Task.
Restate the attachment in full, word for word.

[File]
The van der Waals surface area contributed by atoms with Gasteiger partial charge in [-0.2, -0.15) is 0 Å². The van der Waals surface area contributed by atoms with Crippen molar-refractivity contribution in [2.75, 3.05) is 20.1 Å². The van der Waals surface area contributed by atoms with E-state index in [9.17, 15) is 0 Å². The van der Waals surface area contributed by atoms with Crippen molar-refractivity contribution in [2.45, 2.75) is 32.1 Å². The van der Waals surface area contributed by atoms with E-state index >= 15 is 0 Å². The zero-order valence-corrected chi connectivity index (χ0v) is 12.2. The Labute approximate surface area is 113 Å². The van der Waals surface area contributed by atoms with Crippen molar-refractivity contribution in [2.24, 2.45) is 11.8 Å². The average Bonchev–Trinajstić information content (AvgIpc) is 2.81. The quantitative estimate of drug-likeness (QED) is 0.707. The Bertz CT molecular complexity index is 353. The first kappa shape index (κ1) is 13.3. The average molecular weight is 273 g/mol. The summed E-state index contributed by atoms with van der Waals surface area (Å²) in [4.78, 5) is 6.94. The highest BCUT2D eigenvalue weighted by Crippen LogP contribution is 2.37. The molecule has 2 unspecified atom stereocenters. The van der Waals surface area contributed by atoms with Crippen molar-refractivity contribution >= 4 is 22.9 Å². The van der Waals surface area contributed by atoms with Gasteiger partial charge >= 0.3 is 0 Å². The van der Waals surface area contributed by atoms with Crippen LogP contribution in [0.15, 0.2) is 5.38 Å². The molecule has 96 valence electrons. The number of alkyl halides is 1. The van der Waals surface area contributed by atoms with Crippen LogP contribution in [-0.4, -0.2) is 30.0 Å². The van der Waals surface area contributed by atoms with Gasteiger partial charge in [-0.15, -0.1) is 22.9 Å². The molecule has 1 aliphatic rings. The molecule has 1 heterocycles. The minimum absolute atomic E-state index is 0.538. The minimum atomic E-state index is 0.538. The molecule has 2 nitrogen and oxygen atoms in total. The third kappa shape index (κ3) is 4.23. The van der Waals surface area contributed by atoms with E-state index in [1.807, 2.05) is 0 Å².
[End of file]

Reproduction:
The van der Waals surface area contributed by atoms with Gasteiger partial charge in [-0.2, -0.15) is 0 Å². The van der Waals surface area contributed by atoms with Crippen molar-refractivity contribution in [2.75, 3.05) is 20.1 Å². The van der Waals surface area contributed by atoms with E-state index in [9.17, 15) is 0 Å². The van der Waals surface area contributed by atoms with Crippen molar-refractivity contribution in [2.45, 2.75) is 32.1 Å². The van der Waals surface area contributed by atoms with E-state index >= 15 is 0 Å². The zero-order valence-corrected chi connectivity index (χ0v) is 12.2. The Labute approximate surface area is 113 Å². The van der Waals surface area contributed by atoms with Crippen molar-refractivity contribution in [2.24, 2.45) is 11.8 Å². The average Bonchev–Trinajstić information content (AvgIpc) is 2.81. The quantitative estimate of drug-likeness (QED) is 0.707. The Bertz CT molecular complexity index is 353. The first kappa shape index (κ1) is 13.3. The average molecular weight is 273 g/mol. The summed E-state index contributed by atoms with van der Waals surface area (Å²) in [4.78, 5) is 6.94. The highest BCUT2D eigenvalue weighted by Crippen LogP contribution is 2.37. The molecule has 2 unspecified atom stereocenters. The van der Waals surface area contributed by atoms with Crippen molar-refractivity contribution >= 4 is 22.9 Å². The van der Waals surface area contributed by atoms with Gasteiger partial charge >= 0.3 is 0 Å². The van der Waals surface area contributed by atoms with Crippen LogP contribution in [0.15, 0.2) is 5.38 Å². The molecule has 96 valence electrons. The number of alkyl halides is 1. The van der Waals surface area contributed by atoms with Crippen LogP contribution in [-0.4, -0.2) is 30.0 Å². The van der Waals surface area contributed by atoms with Gasteiger partial charge in [-0.15, -0.1) is 22.9 Å². The molecule has 1 aliphatic rings. The molecule has 1 heterocycles. The minimum absolute atomic E-state index is 0.538. The minimum atomic E-state index is 0.538. The molecule has 2 nitrogen and oxygen atoms in total. The third kappa shape index (κ3) is 4.23. The van der Waals surface area contributed by atoms with E-state index in [1.807, 2.05) is 0 Å².